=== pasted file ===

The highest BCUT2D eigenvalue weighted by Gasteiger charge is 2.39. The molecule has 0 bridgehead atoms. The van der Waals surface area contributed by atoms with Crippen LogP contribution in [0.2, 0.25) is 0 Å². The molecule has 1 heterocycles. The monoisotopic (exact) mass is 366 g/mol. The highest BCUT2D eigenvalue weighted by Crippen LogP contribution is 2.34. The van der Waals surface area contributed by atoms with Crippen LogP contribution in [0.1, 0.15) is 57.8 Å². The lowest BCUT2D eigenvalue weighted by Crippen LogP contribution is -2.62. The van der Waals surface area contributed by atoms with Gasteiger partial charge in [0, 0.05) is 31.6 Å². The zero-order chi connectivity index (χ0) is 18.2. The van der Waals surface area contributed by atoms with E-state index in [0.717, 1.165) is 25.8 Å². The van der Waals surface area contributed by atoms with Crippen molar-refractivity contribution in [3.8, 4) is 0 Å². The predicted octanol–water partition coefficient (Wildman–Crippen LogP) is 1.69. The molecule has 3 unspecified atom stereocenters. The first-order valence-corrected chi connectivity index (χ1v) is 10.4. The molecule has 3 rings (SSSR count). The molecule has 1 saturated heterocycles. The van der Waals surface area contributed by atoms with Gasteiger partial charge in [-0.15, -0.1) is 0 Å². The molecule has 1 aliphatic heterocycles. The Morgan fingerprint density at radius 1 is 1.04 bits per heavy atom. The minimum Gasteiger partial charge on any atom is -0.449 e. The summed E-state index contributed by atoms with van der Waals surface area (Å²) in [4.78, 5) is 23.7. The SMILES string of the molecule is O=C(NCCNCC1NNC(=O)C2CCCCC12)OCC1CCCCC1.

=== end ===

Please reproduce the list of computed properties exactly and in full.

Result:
The highest BCUT2D eigenvalue weighted by Gasteiger charge is 2.39. The molecule has 0 bridgehead atoms. The van der Waals surface area contributed by atoms with Crippen LogP contribution in [0.2, 0.25) is 0 Å². The molecule has 1 heterocycles. The monoisotopic (exact) mass is 366 g/mol. The highest BCUT2D eigenvalue weighted by Crippen LogP contribution is 2.34. The van der Waals surface area contributed by atoms with Crippen LogP contribution in [0.1, 0.15) is 57.8 Å². The lowest BCUT2D eigenvalue weighted by Crippen LogP contribution is -2.62. The van der Waals surface area contributed by atoms with Gasteiger partial charge in [0, 0.05) is 31.6 Å². The zero-order chi connectivity index (χ0) is 18.2. The van der Waals surface area contributed by atoms with E-state index in [0.717, 1.165) is 25.8 Å². The van der Waals surface area contributed by atoms with Crippen molar-refractivity contribution in [3.8, 4) is 0 Å². The predicted octanol–water partition coefficient (Wildman–Crippen LogP) is 1.69. The molecule has 3 unspecified atom stereocenters. The first-order valence-corrected chi connectivity index (χ1v) is 10.4. The molecule has 3 rings (SSSR count). The molecule has 1 saturated heterocycles. The van der Waals surface area contributed by atoms with Gasteiger partial charge in [-0.15, -0.1) is 0 Å². The molecule has 1 aliphatic heterocycles. The Morgan fingerprint density at radius 1 is 1.04 bits per heavy atom. The minimum Gasteiger partial charge on any atom is -0.449 e. The summed E-state index contributed by atoms with van der Waals surface area (Å²) in [4.78, 5) is 23.7. The SMILES string of the molecule is O=C(NCCNCC1NNC(=O)C2CCCCC12)OCC1CCCCC1.